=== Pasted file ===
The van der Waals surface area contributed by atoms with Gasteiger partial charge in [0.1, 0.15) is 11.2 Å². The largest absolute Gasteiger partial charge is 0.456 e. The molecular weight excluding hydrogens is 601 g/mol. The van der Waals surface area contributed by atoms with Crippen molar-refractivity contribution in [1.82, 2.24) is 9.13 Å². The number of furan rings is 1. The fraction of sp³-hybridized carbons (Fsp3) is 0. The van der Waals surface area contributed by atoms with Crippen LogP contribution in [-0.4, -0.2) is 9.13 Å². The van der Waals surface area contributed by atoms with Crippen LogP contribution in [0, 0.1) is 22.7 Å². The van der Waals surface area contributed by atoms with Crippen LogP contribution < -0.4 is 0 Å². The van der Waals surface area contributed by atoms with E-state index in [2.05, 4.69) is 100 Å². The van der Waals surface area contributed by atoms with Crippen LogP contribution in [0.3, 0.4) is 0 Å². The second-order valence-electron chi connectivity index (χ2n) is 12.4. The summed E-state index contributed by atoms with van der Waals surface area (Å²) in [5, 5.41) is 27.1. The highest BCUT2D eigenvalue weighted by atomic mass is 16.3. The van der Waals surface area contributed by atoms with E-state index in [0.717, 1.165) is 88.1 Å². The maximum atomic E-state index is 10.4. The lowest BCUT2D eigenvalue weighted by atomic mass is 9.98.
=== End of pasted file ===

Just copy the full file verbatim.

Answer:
The van der Waals surface area contributed by atoms with Gasteiger partial charge in [0.1, 0.15) is 11.2 Å². The largest absolute Gasteiger partial charge is 0.456 e. The molecular weight excluding hydrogens is 601 g/mol. The van der Waals surface area contributed by atoms with Crippen molar-refractivity contribution in [1.82, 2.24) is 9.13 Å². The number of furan rings is 1. The fraction of sp³-hybridized carbons (Fsp3) is 0. The van der Waals surface area contributed by atoms with Crippen LogP contribution in [-0.4, -0.2) is 9.13 Å². The van der Waals surface area contributed by atoms with Crippen LogP contribution in [0, 0.1) is 22.7 Å². The van der Waals surface area contributed by atoms with Crippen LogP contribution < -0.4 is 0 Å². The van der Waals surface area contributed by atoms with E-state index in [2.05, 4.69) is 100 Å². The van der Waals surface area contributed by atoms with Crippen LogP contribution in [0.3, 0.4) is 0 Å². The second-order valence-electron chi connectivity index (χ2n) is 12.4. The summed E-state index contributed by atoms with van der Waals surface area (Å²) in [5, 5.41) is 27.1. The highest BCUT2D eigenvalue weighted by atomic mass is 16.3. The van der Waals surface area contributed by atoms with E-state index in [0.717, 1.165) is 88.1 Å². The maximum atomic E-state index is 10.4. The lowest BCUT2D eigenvalue weighted by atomic mass is 9.98.